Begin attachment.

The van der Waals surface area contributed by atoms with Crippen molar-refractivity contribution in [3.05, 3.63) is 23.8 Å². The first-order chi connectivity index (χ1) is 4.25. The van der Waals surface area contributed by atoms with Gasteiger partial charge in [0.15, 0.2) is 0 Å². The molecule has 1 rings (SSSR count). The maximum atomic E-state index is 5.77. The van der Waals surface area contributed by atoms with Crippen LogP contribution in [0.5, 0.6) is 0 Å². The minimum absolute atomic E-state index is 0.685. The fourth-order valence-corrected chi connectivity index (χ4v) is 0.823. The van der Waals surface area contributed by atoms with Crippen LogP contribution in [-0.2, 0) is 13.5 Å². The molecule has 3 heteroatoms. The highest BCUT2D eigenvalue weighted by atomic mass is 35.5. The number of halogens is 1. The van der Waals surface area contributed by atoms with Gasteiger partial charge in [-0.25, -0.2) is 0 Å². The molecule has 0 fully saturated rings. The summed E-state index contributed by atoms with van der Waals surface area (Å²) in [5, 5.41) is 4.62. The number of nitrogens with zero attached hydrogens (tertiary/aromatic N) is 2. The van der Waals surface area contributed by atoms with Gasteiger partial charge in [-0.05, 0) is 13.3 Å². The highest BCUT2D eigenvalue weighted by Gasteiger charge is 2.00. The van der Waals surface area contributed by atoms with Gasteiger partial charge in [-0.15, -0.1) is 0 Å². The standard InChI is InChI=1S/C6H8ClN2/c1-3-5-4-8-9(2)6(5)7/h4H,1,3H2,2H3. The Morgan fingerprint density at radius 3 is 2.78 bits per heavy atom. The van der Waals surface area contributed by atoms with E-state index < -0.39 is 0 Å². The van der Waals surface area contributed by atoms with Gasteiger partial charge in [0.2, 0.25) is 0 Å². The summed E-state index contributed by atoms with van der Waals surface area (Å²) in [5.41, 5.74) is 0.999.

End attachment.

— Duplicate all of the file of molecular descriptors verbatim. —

The van der Waals surface area contributed by atoms with Crippen molar-refractivity contribution in [3.05, 3.63) is 23.8 Å². The first-order chi connectivity index (χ1) is 4.25. The van der Waals surface area contributed by atoms with Gasteiger partial charge in [0.15, 0.2) is 0 Å². The molecule has 1 rings (SSSR count). The maximum atomic E-state index is 5.77. The van der Waals surface area contributed by atoms with Crippen LogP contribution in [0.5, 0.6) is 0 Å². The minimum absolute atomic E-state index is 0.685. The fourth-order valence-corrected chi connectivity index (χ4v) is 0.823. The van der Waals surface area contributed by atoms with Crippen LogP contribution in [-0.2, 0) is 13.5 Å². The molecule has 3 heteroatoms. The highest BCUT2D eigenvalue weighted by atomic mass is 35.5. The number of halogens is 1. The van der Waals surface area contributed by atoms with Gasteiger partial charge in [-0.25, -0.2) is 0 Å². The molecule has 0 fully saturated rings. The summed E-state index contributed by atoms with van der Waals surface area (Å²) in [5, 5.41) is 4.62. The number of nitrogens with zero attached hydrogens (tertiary/aromatic N) is 2. The van der Waals surface area contributed by atoms with Gasteiger partial charge in [-0.05, 0) is 13.3 Å². The highest BCUT2D eigenvalue weighted by Gasteiger charge is 2.00. The van der Waals surface area contributed by atoms with Gasteiger partial charge in [-0.15, -0.1) is 0 Å². The standard InChI is InChI=1S/C6H8ClN2/c1-3-5-4-8-9(2)6(5)7/h4H,1,3H2,2H3. The Morgan fingerprint density at radius 3 is 2.78 bits per heavy atom. The van der Waals surface area contributed by atoms with E-state index < -0.39 is 0 Å². The van der Waals surface area contributed by atoms with Gasteiger partial charge in [0.2, 0.25) is 0 Å². The summed E-state index contributed by atoms with van der Waals surface area (Å²) in [5.41, 5.74) is 0.999.